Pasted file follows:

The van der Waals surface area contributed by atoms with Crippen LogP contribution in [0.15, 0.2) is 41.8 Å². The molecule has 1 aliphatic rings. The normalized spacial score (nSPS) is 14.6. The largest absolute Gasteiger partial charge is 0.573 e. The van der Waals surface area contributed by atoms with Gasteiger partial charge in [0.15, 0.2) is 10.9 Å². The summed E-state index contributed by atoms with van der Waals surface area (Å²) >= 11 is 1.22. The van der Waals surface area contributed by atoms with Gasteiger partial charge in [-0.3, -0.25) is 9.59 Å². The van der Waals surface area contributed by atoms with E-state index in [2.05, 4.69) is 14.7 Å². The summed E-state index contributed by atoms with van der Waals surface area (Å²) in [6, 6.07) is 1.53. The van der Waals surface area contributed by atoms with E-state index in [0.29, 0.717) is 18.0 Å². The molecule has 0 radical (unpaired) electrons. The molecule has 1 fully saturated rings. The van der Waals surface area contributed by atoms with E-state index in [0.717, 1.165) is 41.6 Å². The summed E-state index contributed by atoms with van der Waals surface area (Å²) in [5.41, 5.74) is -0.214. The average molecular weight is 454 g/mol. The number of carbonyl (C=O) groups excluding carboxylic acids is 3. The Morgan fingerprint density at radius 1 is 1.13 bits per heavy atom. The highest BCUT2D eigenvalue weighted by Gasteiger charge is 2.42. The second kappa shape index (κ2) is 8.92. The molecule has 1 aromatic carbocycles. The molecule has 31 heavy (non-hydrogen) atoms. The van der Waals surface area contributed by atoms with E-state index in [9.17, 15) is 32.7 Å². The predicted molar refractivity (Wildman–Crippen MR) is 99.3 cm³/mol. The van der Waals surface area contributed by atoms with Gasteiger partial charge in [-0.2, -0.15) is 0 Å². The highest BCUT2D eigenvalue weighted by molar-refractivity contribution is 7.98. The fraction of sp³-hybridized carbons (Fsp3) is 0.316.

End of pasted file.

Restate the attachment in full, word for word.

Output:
The van der Waals surface area contributed by atoms with Crippen LogP contribution in [0.15, 0.2) is 41.8 Å². The molecule has 1 aliphatic rings. The normalized spacial score (nSPS) is 14.6. The largest absolute Gasteiger partial charge is 0.573 e. The van der Waals surface area contributed by atoms with Gasteiger partial charge in [0.15, 0.2) is 10.9 Å². The summed E-state index contributed by atoms with van der Waals surface area (Å²) >= 11 is 1.22. The van der Waals surface area contributed by atoms with Gasteiger partial charge in [-0.3, -0.25) is 9.59 Å². The van der Waals surface area contributed by atoms with E-state index in [2.05, 4.69) is 14.7 Å². The summed E-state index contributed by atoms with van der Waals surface area (Å²) in [6, 6.07) is 1.53. The van der Waals surface area contributed by atoms with E-state index in [0.29, 0.717) is 18.0 Å². The molecule has 0 radical (unpaired) electrons. The molecule has 1 fully saturated rings. The van der Waals surface area contributed by atoms with E-state index in [0.717, 1.165) is 41.6 Å². The summed E-state index contributed by atoms with van der Waals surface area (Å²) in [5.41, 5.74) is -0.214. The average molecular weight is 454 g/mol. The number of carbonyl (C=O) groups excluding carboxylic acids is 3. The Morgan fingerprint density at radius 1 is 1.13 bits per heavy atom. The highest BCUT2D eigenvalue weighted by Gasteiger charge is 2.42. The second kappa shape index (κ2) is 8.92. The molecule has 1 aromatic carbocycles. The molecule has 31 heavy (non-hydrogen) atoms. The van der Waals surface area contributed by atoms with E-state index in [9.17, 15) is 32.7 Å². The predicted molar refractivity (Wildman–Crippen MR) is 99.3 cm³/mol. The van der Waals surface area contributed by atoms with Gasteiger partial charge in [-0.2, -0.15) is 0 Å². The highest BCUT2D eigenvalue weighted by molar-refractivity contribution is 7.98. The fraction of sp³-hybridized carbons (Fsp3) is 0.316.